DENVER – The worst kept secret in Major League Baseball this season is that something is clearly, and significantly, different about the baseballs.

The Wall Street Journal recently published an exposé in which they detail the discrepancies that have led to an all-time home run record for a single-season on pace to be absolutely shattered. Set to pass 6,800 dingers in 2019, that’s almost 700 more than the previous high-water mark of 6,105 set all the way back in 2017.

But this is only a part of the puzzle.

Whatever terminology you prefer – the word “juiced” is a bit loaded in the game of baseball – something is also clearly going on with the bats.

In short, the frequency and fashion with which they are breaking is completely different.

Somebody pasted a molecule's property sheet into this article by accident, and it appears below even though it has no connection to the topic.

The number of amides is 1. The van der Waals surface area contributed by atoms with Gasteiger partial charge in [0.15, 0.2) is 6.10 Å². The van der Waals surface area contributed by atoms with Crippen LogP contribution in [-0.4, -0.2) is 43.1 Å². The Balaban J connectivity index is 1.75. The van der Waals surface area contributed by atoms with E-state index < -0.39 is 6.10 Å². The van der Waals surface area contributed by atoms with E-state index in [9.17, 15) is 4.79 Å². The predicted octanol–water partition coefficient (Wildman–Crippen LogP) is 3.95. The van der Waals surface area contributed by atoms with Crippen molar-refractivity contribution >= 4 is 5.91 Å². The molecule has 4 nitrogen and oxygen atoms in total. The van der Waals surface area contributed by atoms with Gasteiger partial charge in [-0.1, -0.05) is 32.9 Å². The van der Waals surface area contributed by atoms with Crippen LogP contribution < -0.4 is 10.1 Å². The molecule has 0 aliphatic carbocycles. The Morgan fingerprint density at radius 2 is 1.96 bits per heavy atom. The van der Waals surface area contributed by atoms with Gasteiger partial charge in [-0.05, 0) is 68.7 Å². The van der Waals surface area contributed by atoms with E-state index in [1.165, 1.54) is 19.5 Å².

While there isn’t a ton of publicly available information on broken bats, anyone who watches baseball knows this to be true. When was the last time you really saw a Louisville Slugger or other brand shatter in someone’s hands or splinter all the way down the middle?

In season’s past, hitting a ball off the end of the bat used to result in these kinds of things regularly, but now these clubs hold their structure through the swing far more often. Coupling a baseball that is carrying at record rates with a more solid launching foundation makes for a recipe that provides more homers than ever.

The changes to the products occurred from 2013-2014 in reaction to an overabundance of wooden debris flying about the field. Manufacturers began to churn out sturdier bats and the majority of major leaguers ended up choosing the newer and stronger maple varieties compared to the older ash types.

Additionally, the methodology for placing the trademark on each bat was altered. The position of the label has moved from running parallel to the grain to perpendicular. It also moved to a spot where most hitters now naturally have it facing up rather than out.